one reviewer. Full texts were retrieved on 2 February 2021. All reasonable attempts were made to obtain
full-text copies of selected articles (if not openly accessible, then first via institutional access privileges,
and if that failed via inter-library loans or contacting the authors directly), whereupon a further 31
articles were removed as their full text was in a language other than English or the full text could not
be obtained. Following this, 208 articles were carried forward to the next stage.
Full texts of the remaining articles were then examined by the first and second authors to determine
to which research sub-questions the article was relevant. This literature was then delegated among
authors according to topic.
3
2.3. Charting the data and summarizing results
Each author responsible for that theme then appraised the full text to determine whether the study
contained relevant evidence or discourse. Where it did (n= 105), a data charting form (table 1) was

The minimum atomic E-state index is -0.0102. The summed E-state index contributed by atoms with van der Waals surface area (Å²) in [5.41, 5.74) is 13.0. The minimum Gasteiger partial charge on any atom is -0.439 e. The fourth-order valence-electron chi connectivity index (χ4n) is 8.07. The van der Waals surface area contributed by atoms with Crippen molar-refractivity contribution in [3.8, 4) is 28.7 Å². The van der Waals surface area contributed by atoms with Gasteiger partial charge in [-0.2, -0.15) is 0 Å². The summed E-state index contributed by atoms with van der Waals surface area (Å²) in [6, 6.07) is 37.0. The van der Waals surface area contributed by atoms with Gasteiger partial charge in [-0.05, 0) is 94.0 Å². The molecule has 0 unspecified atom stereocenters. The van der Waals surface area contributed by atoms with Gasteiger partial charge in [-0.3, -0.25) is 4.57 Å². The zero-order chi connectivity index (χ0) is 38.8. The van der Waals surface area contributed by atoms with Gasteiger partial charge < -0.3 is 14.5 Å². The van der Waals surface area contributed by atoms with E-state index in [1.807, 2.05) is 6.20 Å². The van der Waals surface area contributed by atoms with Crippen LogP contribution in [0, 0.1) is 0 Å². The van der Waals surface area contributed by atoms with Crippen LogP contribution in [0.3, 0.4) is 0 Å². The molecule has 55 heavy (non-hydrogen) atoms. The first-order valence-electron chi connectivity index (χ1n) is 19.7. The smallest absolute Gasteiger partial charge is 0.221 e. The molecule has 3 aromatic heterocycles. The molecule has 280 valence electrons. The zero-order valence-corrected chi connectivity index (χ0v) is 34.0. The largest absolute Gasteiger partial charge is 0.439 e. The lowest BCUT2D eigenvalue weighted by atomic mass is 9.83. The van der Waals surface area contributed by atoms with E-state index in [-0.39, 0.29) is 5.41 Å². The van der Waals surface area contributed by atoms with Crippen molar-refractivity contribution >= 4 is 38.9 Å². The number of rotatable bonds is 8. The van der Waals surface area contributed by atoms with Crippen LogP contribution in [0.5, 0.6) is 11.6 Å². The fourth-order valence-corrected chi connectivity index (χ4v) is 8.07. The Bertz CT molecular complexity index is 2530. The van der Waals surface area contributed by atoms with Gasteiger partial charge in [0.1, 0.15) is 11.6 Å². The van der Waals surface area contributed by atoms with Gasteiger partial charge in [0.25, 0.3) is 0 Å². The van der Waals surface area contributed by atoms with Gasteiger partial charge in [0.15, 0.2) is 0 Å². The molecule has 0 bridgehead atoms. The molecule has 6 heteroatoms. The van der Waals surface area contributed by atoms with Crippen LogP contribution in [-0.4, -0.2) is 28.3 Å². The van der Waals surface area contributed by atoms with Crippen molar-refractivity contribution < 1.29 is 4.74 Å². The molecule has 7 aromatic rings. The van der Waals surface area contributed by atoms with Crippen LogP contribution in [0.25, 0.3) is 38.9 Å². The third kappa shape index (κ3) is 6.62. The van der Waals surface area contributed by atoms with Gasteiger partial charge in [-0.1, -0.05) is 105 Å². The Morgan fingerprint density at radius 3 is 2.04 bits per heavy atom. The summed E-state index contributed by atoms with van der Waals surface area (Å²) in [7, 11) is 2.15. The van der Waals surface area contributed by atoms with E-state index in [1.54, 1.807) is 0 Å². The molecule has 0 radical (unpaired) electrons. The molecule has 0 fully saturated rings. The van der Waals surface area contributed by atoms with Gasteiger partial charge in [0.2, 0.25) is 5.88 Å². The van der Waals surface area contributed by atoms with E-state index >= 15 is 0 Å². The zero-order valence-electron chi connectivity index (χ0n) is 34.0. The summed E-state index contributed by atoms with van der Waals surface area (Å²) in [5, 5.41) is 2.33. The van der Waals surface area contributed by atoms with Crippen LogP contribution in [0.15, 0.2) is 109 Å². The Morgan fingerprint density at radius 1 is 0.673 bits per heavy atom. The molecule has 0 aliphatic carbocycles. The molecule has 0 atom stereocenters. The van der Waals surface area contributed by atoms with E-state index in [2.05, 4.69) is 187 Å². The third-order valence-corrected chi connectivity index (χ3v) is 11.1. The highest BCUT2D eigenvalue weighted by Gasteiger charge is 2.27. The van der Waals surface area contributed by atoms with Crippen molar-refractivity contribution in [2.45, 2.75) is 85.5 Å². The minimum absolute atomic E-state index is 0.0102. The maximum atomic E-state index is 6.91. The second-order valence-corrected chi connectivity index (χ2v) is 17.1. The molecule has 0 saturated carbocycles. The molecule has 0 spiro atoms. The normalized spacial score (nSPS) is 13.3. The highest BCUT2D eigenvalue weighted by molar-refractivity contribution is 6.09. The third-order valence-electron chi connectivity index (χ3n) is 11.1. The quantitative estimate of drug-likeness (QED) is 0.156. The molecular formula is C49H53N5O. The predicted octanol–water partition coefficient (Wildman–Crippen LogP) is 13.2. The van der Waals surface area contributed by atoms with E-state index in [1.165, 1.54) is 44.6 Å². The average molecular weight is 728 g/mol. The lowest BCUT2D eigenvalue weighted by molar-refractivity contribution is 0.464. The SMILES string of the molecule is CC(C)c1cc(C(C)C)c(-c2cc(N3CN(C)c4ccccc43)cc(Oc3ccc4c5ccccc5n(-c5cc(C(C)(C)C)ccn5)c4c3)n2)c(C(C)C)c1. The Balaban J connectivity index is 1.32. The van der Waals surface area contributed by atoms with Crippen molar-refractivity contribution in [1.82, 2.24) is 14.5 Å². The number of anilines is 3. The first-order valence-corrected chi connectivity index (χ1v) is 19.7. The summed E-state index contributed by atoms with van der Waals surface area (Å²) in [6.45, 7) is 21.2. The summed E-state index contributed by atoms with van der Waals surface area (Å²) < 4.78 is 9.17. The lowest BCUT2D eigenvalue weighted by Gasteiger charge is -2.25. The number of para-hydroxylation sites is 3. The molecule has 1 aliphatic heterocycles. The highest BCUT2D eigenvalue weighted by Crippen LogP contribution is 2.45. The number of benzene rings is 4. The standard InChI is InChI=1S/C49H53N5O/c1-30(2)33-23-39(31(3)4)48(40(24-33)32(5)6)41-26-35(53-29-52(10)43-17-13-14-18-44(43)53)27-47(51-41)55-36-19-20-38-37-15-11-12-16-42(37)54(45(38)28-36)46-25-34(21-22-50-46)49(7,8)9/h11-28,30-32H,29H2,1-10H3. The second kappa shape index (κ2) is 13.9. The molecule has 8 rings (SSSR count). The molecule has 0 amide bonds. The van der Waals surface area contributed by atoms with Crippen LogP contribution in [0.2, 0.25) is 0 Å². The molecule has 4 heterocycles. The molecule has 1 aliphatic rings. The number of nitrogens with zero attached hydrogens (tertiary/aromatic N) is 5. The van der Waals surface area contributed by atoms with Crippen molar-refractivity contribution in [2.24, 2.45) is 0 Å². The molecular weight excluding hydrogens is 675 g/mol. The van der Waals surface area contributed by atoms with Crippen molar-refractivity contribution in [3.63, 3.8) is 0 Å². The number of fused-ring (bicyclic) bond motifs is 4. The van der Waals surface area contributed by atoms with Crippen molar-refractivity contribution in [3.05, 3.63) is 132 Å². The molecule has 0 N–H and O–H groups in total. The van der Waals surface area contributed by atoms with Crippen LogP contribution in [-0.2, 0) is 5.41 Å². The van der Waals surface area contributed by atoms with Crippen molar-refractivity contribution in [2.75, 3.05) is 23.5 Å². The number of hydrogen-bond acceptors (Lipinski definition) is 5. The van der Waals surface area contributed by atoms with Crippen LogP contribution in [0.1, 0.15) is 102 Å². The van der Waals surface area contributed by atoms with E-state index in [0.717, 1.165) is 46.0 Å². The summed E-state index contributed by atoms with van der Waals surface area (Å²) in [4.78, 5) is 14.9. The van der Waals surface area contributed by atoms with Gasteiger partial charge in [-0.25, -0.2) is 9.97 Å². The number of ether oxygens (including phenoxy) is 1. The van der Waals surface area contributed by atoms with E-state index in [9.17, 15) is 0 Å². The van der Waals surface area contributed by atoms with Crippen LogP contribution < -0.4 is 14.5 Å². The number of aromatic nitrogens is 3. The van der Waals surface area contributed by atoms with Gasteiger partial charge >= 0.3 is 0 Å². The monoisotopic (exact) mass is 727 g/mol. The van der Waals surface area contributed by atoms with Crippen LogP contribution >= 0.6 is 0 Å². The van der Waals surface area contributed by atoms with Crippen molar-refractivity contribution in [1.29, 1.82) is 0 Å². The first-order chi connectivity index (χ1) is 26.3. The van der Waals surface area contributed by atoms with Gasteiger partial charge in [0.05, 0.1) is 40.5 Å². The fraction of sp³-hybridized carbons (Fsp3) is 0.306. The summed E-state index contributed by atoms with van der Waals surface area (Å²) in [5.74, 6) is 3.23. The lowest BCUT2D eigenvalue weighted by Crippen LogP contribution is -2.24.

followed to electronically capture relevant information from each included study.
3170 records identified from:
identification of studies via databases and registers
identificationscreening
included
identification of studies
via other methods
Scopus (n = 1543)
Web of Science (n = 1627) duplicate records removed
(n = 509)
records removed before
screening:
records screened
(n = 2661)
reports sought for retrieval
(n = 239)
records excluded
(n = 2422)
reports not retrieved (full-text
not available or not in English)
(n = 31)
reports excluded (not relevant
according to the inclusion criteria
or no relevant findings): 103
reports assessed for eligibility
(n = 208)
studies included in review
(n = 105)
web searching
organizations
citation searching
(n = 163)
records identified
from:
Figure 1. PRISMA diagram showing the literature searching and scoping process. Adapted from [42]. For more information, visit:
http://www.prisma-statement.org/.
3
T.R.-H.: general factors, open evaluation; S.R.: Open/FAIR Data, policy aspects; N.P.: Open Access; T.K.: Open Methods; N.L.C.:
society aspects; A.F.: industry aspects.
royalsocietypublishing.org/journal/rsos R. Soc. Open Sci. 9: 211032
5
Authors then used further snow-balling and specific keyword search using web search engines